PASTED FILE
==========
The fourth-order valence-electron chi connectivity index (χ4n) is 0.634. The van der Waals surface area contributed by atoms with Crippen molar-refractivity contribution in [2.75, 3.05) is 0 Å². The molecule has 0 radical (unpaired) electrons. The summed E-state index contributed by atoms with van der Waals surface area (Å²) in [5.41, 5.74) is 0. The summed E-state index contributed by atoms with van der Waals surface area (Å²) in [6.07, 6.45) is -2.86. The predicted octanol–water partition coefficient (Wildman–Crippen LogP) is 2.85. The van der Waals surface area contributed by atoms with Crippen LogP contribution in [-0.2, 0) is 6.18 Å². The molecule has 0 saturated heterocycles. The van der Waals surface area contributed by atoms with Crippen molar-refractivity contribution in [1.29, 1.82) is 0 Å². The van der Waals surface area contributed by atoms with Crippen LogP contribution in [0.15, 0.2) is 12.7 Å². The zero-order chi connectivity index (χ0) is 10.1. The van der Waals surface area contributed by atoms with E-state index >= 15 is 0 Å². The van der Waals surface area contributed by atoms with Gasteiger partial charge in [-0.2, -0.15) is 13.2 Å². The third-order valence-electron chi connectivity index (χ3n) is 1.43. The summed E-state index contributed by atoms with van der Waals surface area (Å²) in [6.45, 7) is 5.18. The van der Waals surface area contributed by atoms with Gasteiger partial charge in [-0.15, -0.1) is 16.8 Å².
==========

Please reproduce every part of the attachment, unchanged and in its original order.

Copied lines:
The fourth-order valence-electron chi connectivity index (χ4n) is 0.634. The van der Waals surface area contributed by atoms with Crippen molar-refractivity contribution in [2.75, 3.05) is 0 Å². The molecule has 0 radical (unpaired) electrons. The summed E-state index contributed by atoms with van der Waals surface area (Å²) in [5.41, 5.74) is 0. The summed E-state index contributed by atoms with van der Waals surface area (Å²) in [6.07, 6.45) is -2.86. The predicted octanol–water partition coefficient (Wildman–Crippen LogP) is 2.85. The van der Waals surface area contributed by atoms with Crippen LogP contribution in [-0.2, 0) is 6.18 Å². The molecule has 0 saturated heterocycles. The van der Waals surface area contributed by atoms with Crippen molar-refractivity contribution in [1.29, 1.82) is 0 Å². The van der Waals surface area contributed by atoms with Crippen LogP contribution in [0.15, 0.2) is 12.7 Å². The zero-order chi connectivity index (χ0) is 10.1. The van der Waals surface area contributed by atoms with E-state index >= 15 is 0 Å². The van der Waals surface area contributed by atoms with Gasteiger partial charge in [-0.2, -0.15) is 13.2 Å². The third-order valence-electron chi connectivity index (χ3n) is 1.43. The summed E-state index contributed by atoms with van der Waals surface area (Å²) in [6.45, 7) is 5.18. The van der Waals surface area contributed by atoms with Gasteiger partial charge in [-0.15, -0.1) is 16.8 Å².